Human T-lymphotropic virus type 1 (HTLV-1) infections are associated with varying degrees of HTLV-1 viral load and spasticity. Increased viral load is associated with higher risk of developing HTLV-1-associated myelopathy/tropical spastic paraparesis (HAM/TSP). The authors performed a cross-sectional study of 24 people with HAM/TSP in Lima, Perú, to determine if higher HTLV-1 viral load was correlated with increased muscle tone, measured with a device providing quantitative spasticity assessment (QSA). Median HTLV-1 viral load was 17.0 copies/100 peripheral blood mononuclear cells and QSA value was 39.9 Newton-meters/radian. HTLV-1 viral load was significantly correlated with QSA value (Spearman rho = .48, P = .02), suggesting viral load may play a role in expression of symptomatic neurologic disease. Longitudinal studies are needed to determine if treatments that reduce viral load will reduce muscle tone.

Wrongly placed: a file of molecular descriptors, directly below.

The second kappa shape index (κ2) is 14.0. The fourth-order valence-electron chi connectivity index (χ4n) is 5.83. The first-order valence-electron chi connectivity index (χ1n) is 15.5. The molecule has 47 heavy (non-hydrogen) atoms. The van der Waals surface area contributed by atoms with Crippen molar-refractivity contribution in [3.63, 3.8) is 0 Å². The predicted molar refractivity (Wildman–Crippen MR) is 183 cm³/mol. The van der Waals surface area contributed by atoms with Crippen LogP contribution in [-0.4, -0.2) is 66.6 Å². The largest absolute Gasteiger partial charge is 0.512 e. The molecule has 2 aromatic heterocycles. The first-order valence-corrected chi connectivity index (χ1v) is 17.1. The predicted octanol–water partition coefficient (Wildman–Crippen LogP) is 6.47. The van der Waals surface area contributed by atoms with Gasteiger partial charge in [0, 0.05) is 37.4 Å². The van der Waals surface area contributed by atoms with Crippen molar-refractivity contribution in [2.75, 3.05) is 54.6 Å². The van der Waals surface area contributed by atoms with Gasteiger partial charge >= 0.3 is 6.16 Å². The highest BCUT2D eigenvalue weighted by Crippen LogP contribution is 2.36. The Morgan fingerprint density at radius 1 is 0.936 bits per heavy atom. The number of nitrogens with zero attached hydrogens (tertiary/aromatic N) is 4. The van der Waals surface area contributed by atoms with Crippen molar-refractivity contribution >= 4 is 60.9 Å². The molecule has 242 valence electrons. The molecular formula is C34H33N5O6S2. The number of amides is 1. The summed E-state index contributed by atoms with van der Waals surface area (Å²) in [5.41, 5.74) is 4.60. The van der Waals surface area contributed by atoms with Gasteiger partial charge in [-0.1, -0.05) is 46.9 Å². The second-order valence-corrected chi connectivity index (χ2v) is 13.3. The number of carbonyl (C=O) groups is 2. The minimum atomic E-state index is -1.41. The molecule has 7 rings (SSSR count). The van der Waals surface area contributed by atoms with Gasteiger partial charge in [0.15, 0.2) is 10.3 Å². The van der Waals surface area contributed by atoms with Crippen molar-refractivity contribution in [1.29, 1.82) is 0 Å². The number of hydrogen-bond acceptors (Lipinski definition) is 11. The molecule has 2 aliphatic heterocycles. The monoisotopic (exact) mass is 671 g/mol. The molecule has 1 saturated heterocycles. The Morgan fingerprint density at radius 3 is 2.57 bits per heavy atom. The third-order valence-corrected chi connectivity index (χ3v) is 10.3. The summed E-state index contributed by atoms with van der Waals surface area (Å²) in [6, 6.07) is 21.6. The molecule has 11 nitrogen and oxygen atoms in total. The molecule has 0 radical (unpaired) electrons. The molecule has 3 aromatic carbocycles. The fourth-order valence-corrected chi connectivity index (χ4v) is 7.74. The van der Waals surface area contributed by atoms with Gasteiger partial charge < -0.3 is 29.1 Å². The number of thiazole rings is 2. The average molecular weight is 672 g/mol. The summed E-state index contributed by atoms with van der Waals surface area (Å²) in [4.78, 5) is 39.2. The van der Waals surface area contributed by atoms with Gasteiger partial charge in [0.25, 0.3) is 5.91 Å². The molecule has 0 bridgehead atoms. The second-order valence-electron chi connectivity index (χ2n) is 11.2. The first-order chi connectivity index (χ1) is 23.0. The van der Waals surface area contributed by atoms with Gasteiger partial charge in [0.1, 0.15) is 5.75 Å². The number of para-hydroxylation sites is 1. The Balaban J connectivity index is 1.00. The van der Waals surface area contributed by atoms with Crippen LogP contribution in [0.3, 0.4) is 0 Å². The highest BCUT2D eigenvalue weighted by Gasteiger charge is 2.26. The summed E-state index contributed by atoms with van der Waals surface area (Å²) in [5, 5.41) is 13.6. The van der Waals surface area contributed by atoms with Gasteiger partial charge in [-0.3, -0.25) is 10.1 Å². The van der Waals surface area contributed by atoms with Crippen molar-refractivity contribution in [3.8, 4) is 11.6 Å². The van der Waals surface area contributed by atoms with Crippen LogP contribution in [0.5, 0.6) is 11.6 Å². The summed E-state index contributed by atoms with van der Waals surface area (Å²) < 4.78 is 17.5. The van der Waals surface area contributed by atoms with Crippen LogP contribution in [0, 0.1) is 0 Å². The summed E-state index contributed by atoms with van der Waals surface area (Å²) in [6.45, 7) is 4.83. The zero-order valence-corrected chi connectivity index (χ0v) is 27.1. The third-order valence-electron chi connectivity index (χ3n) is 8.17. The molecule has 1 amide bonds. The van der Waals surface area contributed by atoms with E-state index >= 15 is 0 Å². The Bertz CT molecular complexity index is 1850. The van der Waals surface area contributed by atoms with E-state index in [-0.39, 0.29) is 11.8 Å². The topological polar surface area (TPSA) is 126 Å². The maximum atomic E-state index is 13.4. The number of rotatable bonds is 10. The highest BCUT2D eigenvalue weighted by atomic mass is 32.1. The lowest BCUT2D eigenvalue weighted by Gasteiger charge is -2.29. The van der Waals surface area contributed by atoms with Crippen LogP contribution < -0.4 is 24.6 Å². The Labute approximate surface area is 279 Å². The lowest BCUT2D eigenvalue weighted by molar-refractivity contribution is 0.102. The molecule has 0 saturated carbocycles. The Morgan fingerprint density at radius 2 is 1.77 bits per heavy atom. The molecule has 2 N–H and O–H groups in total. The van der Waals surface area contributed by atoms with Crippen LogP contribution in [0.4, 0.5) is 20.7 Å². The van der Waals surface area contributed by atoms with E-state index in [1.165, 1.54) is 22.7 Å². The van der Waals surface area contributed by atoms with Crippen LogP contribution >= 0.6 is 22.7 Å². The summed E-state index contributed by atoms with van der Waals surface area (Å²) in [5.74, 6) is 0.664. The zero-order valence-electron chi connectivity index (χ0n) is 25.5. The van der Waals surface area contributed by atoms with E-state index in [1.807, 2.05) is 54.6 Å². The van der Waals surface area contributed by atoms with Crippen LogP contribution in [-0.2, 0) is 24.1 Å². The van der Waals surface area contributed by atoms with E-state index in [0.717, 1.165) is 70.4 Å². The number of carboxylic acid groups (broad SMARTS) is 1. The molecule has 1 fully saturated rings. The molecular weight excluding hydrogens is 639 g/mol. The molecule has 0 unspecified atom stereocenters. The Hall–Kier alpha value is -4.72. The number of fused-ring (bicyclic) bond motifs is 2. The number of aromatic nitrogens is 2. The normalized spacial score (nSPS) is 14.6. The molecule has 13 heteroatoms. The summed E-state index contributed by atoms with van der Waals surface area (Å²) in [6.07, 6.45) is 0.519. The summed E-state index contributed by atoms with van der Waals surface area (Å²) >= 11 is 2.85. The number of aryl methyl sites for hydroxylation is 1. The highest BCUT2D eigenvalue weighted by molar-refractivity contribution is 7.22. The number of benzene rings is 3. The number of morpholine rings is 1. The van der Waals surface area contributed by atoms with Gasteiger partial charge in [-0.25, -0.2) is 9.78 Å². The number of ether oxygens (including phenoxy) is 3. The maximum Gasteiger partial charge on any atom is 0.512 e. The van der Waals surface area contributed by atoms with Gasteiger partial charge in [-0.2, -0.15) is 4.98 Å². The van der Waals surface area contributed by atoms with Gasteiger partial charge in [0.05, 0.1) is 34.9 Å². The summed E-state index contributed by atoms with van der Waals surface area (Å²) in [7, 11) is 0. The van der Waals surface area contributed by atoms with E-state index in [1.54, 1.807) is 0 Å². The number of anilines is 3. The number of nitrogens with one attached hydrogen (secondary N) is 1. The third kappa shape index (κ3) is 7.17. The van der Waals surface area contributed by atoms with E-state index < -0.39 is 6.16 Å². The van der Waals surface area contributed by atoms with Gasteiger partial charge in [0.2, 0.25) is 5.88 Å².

Zunt, J. R., Montano, S. M., Beck, I., Alarcón, J. O. V., Frenkel, L. M., Bautista, C. T., Price, R., & Longstreth, W. T. (2006). Human T-lymphotropic virus type 1-associated myelopathy/tropical spastic paraparesis: Viral load and muscle tone are correlated. Journal of NeuroVirology, 466-471. https://doi.org/10.1080/13550280601039642